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Making your business independant

Following on from my posts about identifying and protecting the essential elements of your business, another way to prepare for the unexpected is to reduce how much your business relies on you.

Here are some ways to reduce that reliance:

  • train someone else to do some of the tasks, even if they don’t do it every time some knowledge will help if the key person can’t do it
  • have some written procedures so someone else can ge the job done – it may be slower but it would be done. This also helps if you want to sell the business or hire a new person for the task.
  • have critical knowledge stored somewhere other than in your head – have a document with passwords & contact details where it can be accessed by limited people. For some of my clients, I prepare a document register so they can track versions – I usually add comments about who designed thdocument so the client can quickly arrange a change if I wasn’t available. It also saves me remembering the information myself so it’s a good plan anyway
  • identify back up people for critical tasks/roles
  • ensure any staff understand the entire business and functions of other staff, and preferably be able to do a couple of other people’s tasks if necessary
  • have a shared calendar for your team – if someone is then sick for example, any appointments and deadlines can be managed
  • be flexible as much as possible – a team member who can’t come to the office for a few weeks may still be able to do some tasks at home or online, or work part time or unusual hours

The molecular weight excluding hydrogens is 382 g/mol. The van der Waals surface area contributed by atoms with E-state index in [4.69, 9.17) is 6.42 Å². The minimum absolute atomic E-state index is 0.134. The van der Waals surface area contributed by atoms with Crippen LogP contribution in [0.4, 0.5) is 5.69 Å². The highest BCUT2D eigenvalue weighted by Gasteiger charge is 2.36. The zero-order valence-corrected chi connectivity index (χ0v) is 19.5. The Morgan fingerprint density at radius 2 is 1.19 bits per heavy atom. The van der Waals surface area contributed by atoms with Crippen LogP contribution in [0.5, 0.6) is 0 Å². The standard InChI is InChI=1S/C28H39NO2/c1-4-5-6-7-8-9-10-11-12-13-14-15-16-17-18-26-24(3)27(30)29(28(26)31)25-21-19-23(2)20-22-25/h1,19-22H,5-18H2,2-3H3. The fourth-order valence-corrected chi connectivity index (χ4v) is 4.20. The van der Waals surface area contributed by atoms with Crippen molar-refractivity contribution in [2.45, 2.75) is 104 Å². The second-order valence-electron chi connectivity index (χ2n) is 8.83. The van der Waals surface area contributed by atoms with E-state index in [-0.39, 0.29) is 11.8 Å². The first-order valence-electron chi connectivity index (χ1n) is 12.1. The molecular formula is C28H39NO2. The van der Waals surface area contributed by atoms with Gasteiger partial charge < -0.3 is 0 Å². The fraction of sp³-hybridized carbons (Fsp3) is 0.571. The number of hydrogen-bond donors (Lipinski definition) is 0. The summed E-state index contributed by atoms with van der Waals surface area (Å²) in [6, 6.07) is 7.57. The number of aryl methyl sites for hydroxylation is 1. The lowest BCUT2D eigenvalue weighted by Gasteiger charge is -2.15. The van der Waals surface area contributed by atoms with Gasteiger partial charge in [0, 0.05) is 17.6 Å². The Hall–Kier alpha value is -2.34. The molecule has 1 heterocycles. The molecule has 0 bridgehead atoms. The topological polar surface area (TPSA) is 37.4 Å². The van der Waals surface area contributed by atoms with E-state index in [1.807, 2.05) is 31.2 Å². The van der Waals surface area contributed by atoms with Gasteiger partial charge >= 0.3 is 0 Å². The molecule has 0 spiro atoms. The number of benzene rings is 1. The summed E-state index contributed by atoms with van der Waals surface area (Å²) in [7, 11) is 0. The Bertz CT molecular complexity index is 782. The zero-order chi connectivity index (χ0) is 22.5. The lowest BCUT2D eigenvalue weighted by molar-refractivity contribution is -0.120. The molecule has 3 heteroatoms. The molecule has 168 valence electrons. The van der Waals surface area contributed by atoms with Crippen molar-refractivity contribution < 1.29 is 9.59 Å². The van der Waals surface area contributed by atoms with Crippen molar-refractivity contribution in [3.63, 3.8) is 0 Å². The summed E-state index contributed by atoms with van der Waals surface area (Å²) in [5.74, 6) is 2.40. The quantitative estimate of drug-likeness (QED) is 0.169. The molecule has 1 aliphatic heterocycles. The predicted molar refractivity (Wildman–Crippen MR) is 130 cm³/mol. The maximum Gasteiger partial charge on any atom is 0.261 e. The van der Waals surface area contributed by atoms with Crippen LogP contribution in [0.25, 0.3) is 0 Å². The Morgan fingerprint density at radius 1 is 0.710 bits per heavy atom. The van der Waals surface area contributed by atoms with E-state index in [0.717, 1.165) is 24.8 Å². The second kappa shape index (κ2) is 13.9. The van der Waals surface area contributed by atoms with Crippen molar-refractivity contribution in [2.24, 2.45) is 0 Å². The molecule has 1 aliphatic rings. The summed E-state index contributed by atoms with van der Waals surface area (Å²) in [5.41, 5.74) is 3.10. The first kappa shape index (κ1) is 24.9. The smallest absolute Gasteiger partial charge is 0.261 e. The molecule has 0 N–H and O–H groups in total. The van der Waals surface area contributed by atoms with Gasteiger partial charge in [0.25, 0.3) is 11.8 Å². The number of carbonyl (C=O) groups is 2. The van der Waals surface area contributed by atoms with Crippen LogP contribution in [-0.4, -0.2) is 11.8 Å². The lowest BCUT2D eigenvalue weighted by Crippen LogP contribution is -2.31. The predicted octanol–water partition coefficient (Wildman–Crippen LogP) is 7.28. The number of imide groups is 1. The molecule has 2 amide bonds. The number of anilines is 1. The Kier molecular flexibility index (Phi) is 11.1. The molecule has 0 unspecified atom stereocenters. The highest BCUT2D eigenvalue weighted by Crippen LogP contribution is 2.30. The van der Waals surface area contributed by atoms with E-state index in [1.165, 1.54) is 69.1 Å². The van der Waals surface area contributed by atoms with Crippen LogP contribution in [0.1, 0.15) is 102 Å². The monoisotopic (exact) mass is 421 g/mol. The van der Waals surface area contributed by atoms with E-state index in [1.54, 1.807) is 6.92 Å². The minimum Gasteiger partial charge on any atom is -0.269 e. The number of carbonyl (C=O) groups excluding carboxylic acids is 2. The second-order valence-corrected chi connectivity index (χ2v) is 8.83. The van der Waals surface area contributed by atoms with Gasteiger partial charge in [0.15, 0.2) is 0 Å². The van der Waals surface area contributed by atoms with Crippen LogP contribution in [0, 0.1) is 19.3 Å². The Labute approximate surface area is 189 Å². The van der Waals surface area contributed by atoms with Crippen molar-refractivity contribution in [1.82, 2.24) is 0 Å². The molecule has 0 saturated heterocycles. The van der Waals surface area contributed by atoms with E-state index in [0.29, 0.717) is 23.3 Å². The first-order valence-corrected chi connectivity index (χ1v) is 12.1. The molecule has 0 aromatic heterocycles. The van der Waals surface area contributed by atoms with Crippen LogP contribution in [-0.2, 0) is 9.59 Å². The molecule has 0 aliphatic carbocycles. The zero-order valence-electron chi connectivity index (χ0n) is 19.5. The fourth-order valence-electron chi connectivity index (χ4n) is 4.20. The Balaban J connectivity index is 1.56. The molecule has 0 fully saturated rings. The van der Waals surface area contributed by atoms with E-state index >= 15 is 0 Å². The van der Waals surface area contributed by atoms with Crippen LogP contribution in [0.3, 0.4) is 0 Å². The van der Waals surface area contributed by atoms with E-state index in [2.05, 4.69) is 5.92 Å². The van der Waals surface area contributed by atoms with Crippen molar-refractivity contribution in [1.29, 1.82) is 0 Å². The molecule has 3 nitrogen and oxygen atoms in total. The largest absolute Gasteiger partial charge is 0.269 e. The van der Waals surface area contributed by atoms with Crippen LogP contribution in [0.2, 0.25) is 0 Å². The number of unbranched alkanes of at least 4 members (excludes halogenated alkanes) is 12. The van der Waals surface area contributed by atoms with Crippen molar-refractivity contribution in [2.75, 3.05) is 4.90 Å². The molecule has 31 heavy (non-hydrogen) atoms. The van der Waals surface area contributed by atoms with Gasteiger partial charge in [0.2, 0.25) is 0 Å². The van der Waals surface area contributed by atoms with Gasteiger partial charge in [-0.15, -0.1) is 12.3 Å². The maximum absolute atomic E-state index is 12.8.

• build relationships with professionals who can replace key skills – for example, I have relationships with other writters so in an emeregency my clients’ work could still be written even if I was unable to write myself

As part of your contingency preparations, there are a few related tings yo can do:

  • test how reliant your business is on specific people – find out how long the businesscan manage without someone, how skilled others are at filling in for the key person, how many people can be missing from your team before it is critical, and so on
  • plan some altered work practicesfor certain levels of staffing – for example, if a key person is sick for one or two days, everything continues but if they’re away for a week reduce client hours or produced items by 10% and if they’re away for a month, reduce by 50%. This would be particularly relevant during a prolonged event such as a pandemic or natural disaster if you have a team
  • establish policies about how much leave staff are entitled to and how they are paid for such leave, including any leave without pay or make up hour arrangements
  • have as much information and work available on a computer as possible so that remote access is an option and back ups are also easier
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